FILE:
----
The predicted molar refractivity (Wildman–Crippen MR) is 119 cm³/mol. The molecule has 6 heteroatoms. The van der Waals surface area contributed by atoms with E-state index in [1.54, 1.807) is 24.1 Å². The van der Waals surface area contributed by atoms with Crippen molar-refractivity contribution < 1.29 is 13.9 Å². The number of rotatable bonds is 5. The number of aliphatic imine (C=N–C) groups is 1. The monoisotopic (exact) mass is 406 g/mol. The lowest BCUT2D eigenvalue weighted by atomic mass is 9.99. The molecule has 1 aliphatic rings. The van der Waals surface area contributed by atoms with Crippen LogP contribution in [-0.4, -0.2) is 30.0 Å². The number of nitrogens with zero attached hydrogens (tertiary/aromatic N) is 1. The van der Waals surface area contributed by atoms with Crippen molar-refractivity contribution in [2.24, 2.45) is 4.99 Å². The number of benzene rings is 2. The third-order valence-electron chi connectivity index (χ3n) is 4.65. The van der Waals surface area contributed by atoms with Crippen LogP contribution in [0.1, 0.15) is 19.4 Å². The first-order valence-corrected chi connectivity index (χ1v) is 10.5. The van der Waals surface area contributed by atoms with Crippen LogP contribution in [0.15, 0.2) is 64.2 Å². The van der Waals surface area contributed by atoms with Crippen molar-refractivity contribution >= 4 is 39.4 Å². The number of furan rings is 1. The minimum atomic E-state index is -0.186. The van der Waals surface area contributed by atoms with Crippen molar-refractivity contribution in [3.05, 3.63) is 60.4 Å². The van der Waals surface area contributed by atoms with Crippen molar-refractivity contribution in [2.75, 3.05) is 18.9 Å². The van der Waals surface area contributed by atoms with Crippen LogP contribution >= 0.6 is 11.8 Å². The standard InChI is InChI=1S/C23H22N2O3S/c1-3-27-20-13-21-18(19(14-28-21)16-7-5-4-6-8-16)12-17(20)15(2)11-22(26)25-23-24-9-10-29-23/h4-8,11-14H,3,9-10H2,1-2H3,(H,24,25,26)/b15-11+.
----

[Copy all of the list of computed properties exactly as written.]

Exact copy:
The predicted molar refractivity (Wildman–Crippen MR) is 119 cm³/mol. The molecule has 6 heteroatoms. The van der Waals surface area contributed by atoms with E-state index in [1.54, 1.807) is 24.1 Å². The van der Waals surface area contributed by atoms with Crippen molar-refractivity contribution < 1.29 is 13.9 Å². The number of rotatable bonds is 5. The number of aliphatic imine (C=N–C) groups is 1. The monoisotopic (exact) mass is 406 g/mol. The lowest BCUT2D eigenvalue weighted by atomic mass is 9.99. The molecule has 1 aliphatic rings. The van der Waals surface area contributed by atoms with Crippen LogP contribution in [-0.4, -0.2) is 30.0 Å². The number of nitrogens with zero attached hydrogens (tertiary/aromatic N) is 1. The van der Waals surface area contributed by atoms with Crippen molar-refractivity contribution in [2.24, 2.45) is 4.99 Å². The number of benzene rings is 2. The third-order valence-electron chi connectivity index (χ3n) is 4.65. The van der Waals surface area contributed by atoms with Crippen LogP contribution in [0.1, 0.15) is 19.4 Å². The first-order valence-corrected chi connectivity index (χ1v) is 10.5. The van der Waals surface area contributed by atoms with Crippen LogP contribution in [0.15, 0.2) is 64.2 Å². The van der Waals surface area contributed by atoms with Crippen molar-refractivity contribution >= 4 is 39.4 Å². The number of furan rings is 1. The minimum atomic E-state index is -0.186. The van der Waals surface area contributed by atoms with Crippen molar-refractivity contribution in [3.05, 3.63) is 60.4 Å². The van der Waals surface area contributed by atoms with Crippen molar-refractivity contribution in [2.75, 3.05) is 18.9 Å². The van der Waals surface area contributed by atoms with Crippen LogP contribution >= 0.6 is 11.8 Å². The standard InChI is InChI=1S/C23H22N2O3S/c1-3-27-20-13-21-18(19(14-28-21)16-7-5-4-6-8-16)12-17(20)15(2)11-22(26)25-23-24-9-10-29-23/h4-8,11-14H,3,9-10H2,1-2H3,(H,24,25,26)/b15-11+.